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How to create one-click access your critical Microsoft Folders from any programme.

How easily do you access mission critical files and folders when inserting them into Outlook Emails, Tasks and Calendar items? How quickly can you execute a ‘Save As’ when working with Microsoft files? You can customise your Microsoft ‘Open’Insert File’ and ‘Save As’ dialogue boxes to provide one-click access to currently critical folders rather than drill down from ‘My Documents’. Here’s how:

I’m in the early stages of a new large project with a client and in our meeting yesterday I was saving a Mindmap we had jointly edited on their meeting room whiteboard whilst the projector was still connected to my laptop. I was just about to hit the ‘Save As’ button when my client grabbed my right arm and said ‘Stop! How did you do that?’ He could see that I had a shortcut to my Project Folder on the left side of my ‘File As’ dialogue form and was excited to know how I did it. Once I showed him he created shortcuts to all his major project folders in a matter of seconds. You can do it too.

First, simply access your ‘File As’ or ‘Save As’ or ‘Open’ dialogue form (editing one will implement the changes in all). The easiest way within any Microsoft software application is to go to the top toolbar and hit ‘File > Open’.

Now, navigate to a critical current folder / subfolder that you want one-click access to. With this folder highlighted in the ‘Look In’ dialogue area at the top of the form, all you have to do is click on ‘Tools’ in the toolbar and select ‘Add to My Places’ and the folder will appear as a shortcut on the left side of the dialogue form.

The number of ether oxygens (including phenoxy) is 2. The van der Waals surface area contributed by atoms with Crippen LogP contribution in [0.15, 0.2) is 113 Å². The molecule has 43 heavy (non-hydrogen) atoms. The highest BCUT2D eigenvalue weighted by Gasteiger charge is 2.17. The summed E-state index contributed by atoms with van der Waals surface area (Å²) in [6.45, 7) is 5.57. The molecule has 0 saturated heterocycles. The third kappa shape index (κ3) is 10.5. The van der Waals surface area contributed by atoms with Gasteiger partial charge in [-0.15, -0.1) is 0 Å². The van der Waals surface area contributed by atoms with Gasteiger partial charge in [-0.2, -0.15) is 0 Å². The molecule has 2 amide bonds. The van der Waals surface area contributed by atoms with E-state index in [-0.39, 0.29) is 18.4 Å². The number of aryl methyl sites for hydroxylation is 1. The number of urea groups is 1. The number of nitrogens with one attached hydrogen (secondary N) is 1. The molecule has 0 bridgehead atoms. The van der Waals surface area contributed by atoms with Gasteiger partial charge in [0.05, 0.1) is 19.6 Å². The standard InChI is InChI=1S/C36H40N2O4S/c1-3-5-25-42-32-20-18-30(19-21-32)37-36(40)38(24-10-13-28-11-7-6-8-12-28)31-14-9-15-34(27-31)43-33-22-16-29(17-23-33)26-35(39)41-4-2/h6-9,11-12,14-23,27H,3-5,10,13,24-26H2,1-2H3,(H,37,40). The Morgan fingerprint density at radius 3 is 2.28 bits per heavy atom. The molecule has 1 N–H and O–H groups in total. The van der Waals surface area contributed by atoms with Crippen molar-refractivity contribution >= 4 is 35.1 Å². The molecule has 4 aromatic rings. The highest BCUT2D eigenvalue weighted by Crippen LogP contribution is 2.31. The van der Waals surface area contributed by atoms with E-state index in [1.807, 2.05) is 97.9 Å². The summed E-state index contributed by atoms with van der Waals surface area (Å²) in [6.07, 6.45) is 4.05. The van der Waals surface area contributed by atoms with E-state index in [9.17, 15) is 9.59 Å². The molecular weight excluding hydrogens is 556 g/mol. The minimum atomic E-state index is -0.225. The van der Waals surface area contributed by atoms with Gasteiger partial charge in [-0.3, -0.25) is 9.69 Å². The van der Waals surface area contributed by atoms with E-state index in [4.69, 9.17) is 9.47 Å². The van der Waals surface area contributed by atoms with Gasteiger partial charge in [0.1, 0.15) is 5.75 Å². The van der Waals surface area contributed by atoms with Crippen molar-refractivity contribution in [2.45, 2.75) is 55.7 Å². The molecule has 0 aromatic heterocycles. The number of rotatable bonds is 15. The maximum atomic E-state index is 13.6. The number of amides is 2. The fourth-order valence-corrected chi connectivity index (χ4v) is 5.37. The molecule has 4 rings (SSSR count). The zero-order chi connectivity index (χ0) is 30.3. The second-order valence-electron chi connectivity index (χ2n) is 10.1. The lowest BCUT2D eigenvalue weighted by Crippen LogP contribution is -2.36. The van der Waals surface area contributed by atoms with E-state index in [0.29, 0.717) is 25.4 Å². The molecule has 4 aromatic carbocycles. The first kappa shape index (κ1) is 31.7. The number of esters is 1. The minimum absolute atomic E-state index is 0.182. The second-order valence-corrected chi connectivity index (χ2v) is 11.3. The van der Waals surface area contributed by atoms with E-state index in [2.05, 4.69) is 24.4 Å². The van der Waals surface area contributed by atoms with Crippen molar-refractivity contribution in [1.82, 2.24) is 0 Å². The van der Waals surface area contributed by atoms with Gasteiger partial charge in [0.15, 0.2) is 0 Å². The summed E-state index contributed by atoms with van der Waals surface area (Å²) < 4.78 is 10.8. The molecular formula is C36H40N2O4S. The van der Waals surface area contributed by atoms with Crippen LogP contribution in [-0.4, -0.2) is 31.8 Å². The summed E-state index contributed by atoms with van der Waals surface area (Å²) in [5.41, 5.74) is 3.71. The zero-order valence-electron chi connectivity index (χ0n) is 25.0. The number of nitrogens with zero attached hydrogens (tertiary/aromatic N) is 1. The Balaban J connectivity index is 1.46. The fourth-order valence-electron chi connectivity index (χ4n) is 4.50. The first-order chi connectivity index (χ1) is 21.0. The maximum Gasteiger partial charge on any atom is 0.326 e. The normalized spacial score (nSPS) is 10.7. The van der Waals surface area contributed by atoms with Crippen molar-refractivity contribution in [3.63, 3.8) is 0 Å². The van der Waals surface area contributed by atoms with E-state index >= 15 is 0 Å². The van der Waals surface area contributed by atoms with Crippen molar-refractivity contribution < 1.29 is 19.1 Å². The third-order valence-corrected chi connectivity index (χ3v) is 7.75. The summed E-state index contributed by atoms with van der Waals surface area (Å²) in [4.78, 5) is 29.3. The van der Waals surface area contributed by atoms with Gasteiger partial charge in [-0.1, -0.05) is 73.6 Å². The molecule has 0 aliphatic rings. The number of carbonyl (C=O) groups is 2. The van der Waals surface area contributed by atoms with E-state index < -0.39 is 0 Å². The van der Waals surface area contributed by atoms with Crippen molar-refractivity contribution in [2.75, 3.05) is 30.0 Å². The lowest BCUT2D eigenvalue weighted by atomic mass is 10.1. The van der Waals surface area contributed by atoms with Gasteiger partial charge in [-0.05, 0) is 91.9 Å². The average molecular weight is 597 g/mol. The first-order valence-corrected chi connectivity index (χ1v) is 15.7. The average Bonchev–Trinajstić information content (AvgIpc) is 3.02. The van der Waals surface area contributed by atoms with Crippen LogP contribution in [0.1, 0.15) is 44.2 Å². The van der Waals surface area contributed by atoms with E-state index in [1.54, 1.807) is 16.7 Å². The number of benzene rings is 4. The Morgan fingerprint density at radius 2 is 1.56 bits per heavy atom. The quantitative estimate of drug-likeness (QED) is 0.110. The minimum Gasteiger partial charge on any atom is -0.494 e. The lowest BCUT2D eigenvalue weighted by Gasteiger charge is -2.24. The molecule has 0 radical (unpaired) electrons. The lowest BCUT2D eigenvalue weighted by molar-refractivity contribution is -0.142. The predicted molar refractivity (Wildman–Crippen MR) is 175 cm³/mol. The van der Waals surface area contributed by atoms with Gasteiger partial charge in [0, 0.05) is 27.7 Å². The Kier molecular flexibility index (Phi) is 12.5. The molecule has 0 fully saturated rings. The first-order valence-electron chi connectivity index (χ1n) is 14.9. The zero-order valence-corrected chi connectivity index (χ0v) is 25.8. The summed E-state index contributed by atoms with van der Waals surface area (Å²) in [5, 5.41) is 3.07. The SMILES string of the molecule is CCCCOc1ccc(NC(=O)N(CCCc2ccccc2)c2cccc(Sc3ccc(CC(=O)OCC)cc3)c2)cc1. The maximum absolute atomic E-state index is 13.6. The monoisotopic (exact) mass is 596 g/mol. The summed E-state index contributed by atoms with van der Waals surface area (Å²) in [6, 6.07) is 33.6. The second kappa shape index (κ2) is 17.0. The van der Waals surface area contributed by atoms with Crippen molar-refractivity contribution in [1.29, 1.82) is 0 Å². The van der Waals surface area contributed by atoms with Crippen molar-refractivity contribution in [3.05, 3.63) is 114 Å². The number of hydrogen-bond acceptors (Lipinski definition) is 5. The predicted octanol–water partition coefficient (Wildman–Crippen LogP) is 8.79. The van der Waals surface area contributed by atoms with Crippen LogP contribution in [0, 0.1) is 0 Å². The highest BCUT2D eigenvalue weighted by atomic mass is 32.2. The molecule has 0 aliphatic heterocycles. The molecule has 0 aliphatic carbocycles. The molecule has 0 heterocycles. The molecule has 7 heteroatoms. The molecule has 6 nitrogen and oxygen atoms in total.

You can now move your shortcuts up or down the list by simply right-clicking on the folder name in the ‘My Places’ bar on the right and selecting ‘Move up’ or ‘Move down’. Obviously your most critical folders will be at the top of the list! Whilst there, you may as well change the default ‘Large Icons’ option to ‘Small Icons’.

To remove folder shortcuts that have served their purpose simply right-click the folder name in the ‘My Places’ bar and hit ‘Remove’.

There you go! Another way to make software work for you rather than you work for it! If you are fed up with software fighting your productivity and you want it to facilitate your productivity, why not get in touch?

If you are looking for a better way to work, for yourself or your team, why not contact us   to see how we can help.

{ 5 comments… add one }
  • Richard Maybury October 15, 2009, 9:43 am

    Thanks Tom, good to hear from you. Very useful.
    Tom is a good guy to know, meet him, initially, through the link above.
    You might also be interested in other killer Outlook shortcuts on my blog here:
    http://priorityattitudes.com/2008/11/killer-keyboard-shortcuts-for-microsoft-outlook/

  • Tom Holliday October 15, 2009, 9:27 am

    Nice one Richard! I’ll use this now!

    If your readers are interested in more short-cuts, I’ve compiled a few here:

    http://technologiesforlearning.blogspot.com/2009/08/handy-windows-keyboard-shortcuts.html

    Feel free to cut and paste them if you think any of your contacts will find them useful!

    Tom

  • Richard Maybury October 14, 2009, 12:33 pm

    Yes, Manfred, this approach is invaluable for one-click access to critical folders. Everyone should shortcut their regularly used folders in this way. Don’t forget to edit it from time to time – for example I will use this for Project related folders and then remove the shortcut once the particular project is completed.
    Thanks for your kind comments
    Richard

  • Manfred October 14, 2009, 12:11 pm

    Richard

    Excellent Tip! This is the best I have got for a long time.

    What I did so far was to put all my important shortcuts onto my desktop and then I would select Desktop from the “look in:” column. This also works, but it takes me another step 🙂

    Cheers,
    Manfred

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